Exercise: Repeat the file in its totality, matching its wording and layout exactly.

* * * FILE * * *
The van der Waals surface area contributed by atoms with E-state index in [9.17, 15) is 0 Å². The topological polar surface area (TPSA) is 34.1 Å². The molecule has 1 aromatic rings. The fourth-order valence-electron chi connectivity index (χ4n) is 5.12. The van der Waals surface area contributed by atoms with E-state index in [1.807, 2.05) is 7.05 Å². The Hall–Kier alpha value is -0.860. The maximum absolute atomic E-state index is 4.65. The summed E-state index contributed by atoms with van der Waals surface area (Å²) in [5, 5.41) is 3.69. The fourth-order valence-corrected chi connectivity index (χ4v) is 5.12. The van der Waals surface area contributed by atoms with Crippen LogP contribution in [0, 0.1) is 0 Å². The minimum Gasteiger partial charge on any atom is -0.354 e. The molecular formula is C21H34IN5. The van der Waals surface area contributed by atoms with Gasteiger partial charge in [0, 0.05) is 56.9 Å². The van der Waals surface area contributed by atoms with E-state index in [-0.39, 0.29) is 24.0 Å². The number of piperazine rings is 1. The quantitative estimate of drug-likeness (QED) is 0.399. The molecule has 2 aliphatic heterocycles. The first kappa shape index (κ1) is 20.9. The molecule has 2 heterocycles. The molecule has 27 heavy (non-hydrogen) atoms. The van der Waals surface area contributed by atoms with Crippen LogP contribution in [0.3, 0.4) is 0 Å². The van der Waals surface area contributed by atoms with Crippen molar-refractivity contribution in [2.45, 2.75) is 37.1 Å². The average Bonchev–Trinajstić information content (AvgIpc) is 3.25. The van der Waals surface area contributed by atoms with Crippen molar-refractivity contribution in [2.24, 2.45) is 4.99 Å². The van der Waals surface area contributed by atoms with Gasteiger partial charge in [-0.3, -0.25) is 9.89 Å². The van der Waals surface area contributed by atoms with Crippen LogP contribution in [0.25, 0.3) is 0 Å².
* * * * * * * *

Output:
The van der Waals surface area contributed by atoms with E-state index in [9.17, 15) is 0 Å². The topological polar surface area (TPSA) is 34.1 Å². The molecule has 1 aromatic rings. The fourth-order valence-electron chi connectivity index (χ4n) is 5.12. The van der Waals surface area contributed by atoms with E-state index in [1.807, 2.05) is 7.05 Å². The Hall–Kier alpha value is -0.860. The maximum absolute atomic E-state index is 4.65. The summed E-state index contributed by atoms with van der Waals surface area (Å²) in [5, 5.41) is 3.69. The fourth-order valence-corrected chi connectivity index (χ4v) is 5.12. The van der Waals surface area contributed by atoms with Crippen LogP contribution in [0, 0.1) is 0 Å². The minimum Gasteiger partial charge on any atom is -0.354 e. The molecular formula is C21H34IN5. The van der Waals surface area contributed by atoms with Gasteiger partial charge in [0, 0.05) is 56.9 Å². The van der Waals surface area contributed by atoms with E-state index in [-0.39, 0.29) is 24.0 Å². The number of piperazine rings is 1. The quantitative estimate of drug-likeness (QED) is 0.399. The molecule has 2 aliphatic heterocycles. The first kappa shape index (κ1) is 20.9. The molecule has 2 heterocycles. The molecule has 27 heavy (non-hydrogen) atoms. The van der Waals surface area contributed by atoms with Crippen LogP contribution in [0.3, 0.4) is 0 Å². The van der Waals surface area contributed by atoms with Crippen molar-refractivity contribution in [2.45, 2.75) is 37.1 Å². The average Bonchev–Trinajstić information content (AvgIpc) is 3.25. The van der Waals surface area contributed by atoms with Crippen molar-refractivity contribution in [2.24, 2.45) is 4.99 Å². The van der Waals surface area contributed by atoms with Gasteiger partial charge in [-0.3, -0.25) is 9.89 Å². The van der Waals surface area contributed by atoms with Crippen LogP contribution in [0.25, 0.3) is 0 Å².